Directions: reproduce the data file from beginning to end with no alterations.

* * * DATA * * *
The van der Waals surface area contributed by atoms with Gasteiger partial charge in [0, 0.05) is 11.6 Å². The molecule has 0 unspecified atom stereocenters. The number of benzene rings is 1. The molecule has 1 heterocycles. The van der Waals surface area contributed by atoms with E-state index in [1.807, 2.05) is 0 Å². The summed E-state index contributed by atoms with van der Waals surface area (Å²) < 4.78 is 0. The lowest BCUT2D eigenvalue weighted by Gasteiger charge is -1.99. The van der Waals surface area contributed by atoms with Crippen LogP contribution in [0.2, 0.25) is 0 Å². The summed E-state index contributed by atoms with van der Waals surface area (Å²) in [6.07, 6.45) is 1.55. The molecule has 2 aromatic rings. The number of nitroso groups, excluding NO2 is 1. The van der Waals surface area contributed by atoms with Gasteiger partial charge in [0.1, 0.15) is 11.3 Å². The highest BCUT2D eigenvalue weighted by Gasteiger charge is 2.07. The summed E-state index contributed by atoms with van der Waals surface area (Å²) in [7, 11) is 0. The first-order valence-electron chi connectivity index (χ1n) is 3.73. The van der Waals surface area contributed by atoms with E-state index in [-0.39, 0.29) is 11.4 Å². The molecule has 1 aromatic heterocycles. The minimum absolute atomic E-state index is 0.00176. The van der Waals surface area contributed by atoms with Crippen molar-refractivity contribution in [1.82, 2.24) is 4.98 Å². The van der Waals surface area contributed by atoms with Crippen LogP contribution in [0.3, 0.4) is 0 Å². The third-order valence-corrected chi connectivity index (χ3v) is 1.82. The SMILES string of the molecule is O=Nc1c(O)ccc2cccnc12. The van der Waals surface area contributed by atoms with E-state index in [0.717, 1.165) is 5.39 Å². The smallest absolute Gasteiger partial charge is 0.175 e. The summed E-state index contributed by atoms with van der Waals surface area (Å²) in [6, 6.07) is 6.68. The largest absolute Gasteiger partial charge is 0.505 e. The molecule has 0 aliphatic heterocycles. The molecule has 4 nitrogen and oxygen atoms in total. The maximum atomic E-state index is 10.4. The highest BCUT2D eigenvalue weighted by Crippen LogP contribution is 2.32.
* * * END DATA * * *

The van der Waals surface area contributed by atoms with Gasteiger partial charge in [0, 0.05) is 11.6 Å². The molecule has 0 unspecified atom stereocenters. The number of benzene rings is 1. The molecule has 1 heterocycles. The van der Waals surface area contributed by atoms with E-state index in [1.807, 2.05) is 0 Å². The summed E-state index contributed by atoms with van der Waals surface area (Å²) < 4.78 is 0. The lowest BCUT2D eigenvalue weighted by Gasteiger charge is -1.99. The van der Waals surface area contributed by atoms with Crippen LogP contribution in [0.2, 0.25) is 0 Å². The summed E-state index contributed by atoms with van der Waals surface area (Å²) in [6.07, 6.45) is 1.55. The molecule has 2 aromatic rings. The number of nitroso groups, excluding NO2 is 1. The van der Waals surface area contributed by atoms with Gasteiger partial charge in [0.1, 0.15) is 11.3 Å². The highest BCUT2D eigenvalue weighted by Gasteiger charge is 2.07. The summed E-state index contributed by atoms with van der Waals surface area (Å²) in [7, 11) is 0. The first-order valence-electron chi connectivity index (χ1n) is 3.73. The van der Waals surface area contributed by atoms with E-state index in [-0.39, 0.29) is 11.4 Å². The molecule has 1 aromatic heterocycles. The minimum absolute atomic E-state index is 0.00176. The van der Waals surface area contributed by atoms with Crippen molar-refractivity contribution in [1.82, 2.24) is 4.98 Å². The van der Waals surface area contributed by atoms with Crippen LogP contribution in [0.3, 0.4) is 0 Å². The third-order valence-corrected chi connectivity index (χ3v) is 1.82. The SMILES string of the molecule is O=Nc1c(O)ccc2cccnc12. The van der Waals surface area contributed by atoms with E-state index in [0.717, 1.165) is 5.39 Å². The smallest absolute Gasteiger partial charge is 0.175 e. The summed E-state index contributed by atoms with van der Waals surface area (Å²) in [6, 6.07) is 6.68. The largest absolute Gasteiger partial charge is 0.505 e. The molecule has 0 aliphatic heterocycles. The molecule has 4 nitrogen and oxygen atoms in total. The maximum atomic E-state index is 10.4. The highest BCUT2D eigenvalue weighted by Crippen LogP contribution is 2.32.